Bankruptcy and Divorce

Should I file for bankruptcy before or after my divorce? This is a complicated question that we often get from clients. It's a complex question and the answer will differ based on your unique situation. Income, joint property ownership, amount of debt, and the type of bankruptcy (chapter 7, 11, or 13) you wish to file are all factors that play a role in the answer. Filing before divorce is typically the route taken by the vast majority. Generally speaking though, there are a few points to consider when weighing your options. 

1. Chapter 7 bankruptcies can be completed and discharged within a few months while a Chapter 13 requires a repayment plan that will last for 3-5 years. If a couple files Chapter 13 and then ends up filing for divorce before full repayment of debts, they may be prohibited from dividing property and will have to continue with their plan payments. Many couples in this situation will often choose to convert their chapter 13 to a chapter 7 or terminate the plan altogether. Therefore, if a divorce is imminent or in progress, filing Chapter 13 is generally discouraged. 

2. The amount of property you and your spouse own jointly and your debt levels will also play a factor. If you and your spouse own your home jointly (as tenants by the entirety) and you both have a lot of joint and individual debt, it probably makes sense to file jointly for a chapter 7 liquidation of all assets before divorce. This will help simplify property division/distribution of debts when it come to the marital settlement agreement as there will be no debts to distribute.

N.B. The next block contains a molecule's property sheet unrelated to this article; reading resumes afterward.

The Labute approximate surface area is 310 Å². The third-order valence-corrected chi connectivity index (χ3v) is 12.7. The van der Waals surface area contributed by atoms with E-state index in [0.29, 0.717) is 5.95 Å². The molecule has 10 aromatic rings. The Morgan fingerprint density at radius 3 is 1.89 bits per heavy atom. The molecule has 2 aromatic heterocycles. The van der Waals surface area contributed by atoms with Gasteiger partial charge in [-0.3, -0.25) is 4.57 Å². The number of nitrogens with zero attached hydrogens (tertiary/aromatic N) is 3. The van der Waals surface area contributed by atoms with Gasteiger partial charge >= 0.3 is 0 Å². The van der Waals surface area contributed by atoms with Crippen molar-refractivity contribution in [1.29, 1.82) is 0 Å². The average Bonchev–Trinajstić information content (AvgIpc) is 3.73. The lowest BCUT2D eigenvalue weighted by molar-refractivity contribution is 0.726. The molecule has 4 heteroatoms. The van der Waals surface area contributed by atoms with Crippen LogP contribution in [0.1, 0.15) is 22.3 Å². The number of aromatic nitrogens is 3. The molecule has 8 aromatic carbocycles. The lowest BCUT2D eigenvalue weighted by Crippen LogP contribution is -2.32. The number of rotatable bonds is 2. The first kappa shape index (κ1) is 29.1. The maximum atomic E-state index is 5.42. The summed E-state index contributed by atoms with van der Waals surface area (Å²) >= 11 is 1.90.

3. If you file bankruptcy before divorce, the divorce may take longer to finalize because the automatic stay will freeze your assets until they can be liquidated or dealt with by the trustee. 

4. Your household size determines your eligibility for Chapter 7. Every state has a means test based on income and household size. The means test determines the maximum income you are allowed to make in order to declare bankruptcy. In Maryland, the 2015 maximum income for a household of one is $59,475. The maximum income for a household of two is $76,489.  If you are married with no children then your household size is two. If you wait until after divorce, you may not be able to qualify based on your individual income if it is too high. For example, if you are the sole earner for your household but after divorce your household size drops to one but you are still making the same amount of money then you may not qualify. Likewise, if you are a four person household (with two children) but after divorce your children will live with your ex-spouse then your household size will drop to one and that can change your qualification status. If you do not qualify for a chapter 7 jointly based on higher income, then you will have to wait until after divorce to see if you can file individually.

5. Most Maryland exemptions, such as the Wild Card and personal property exemptions, can be doubled for married couples filing jointly. The Maryland Homestead exemption of $22,975 cannot currently be doubled for married couples.

6. If you file jointly as a couple, you pay one attorney fee and one court filing fee.

7. If filing jointly as opposed to individually, there will be no joint debt that the non-filing spouse could be held responsible for.

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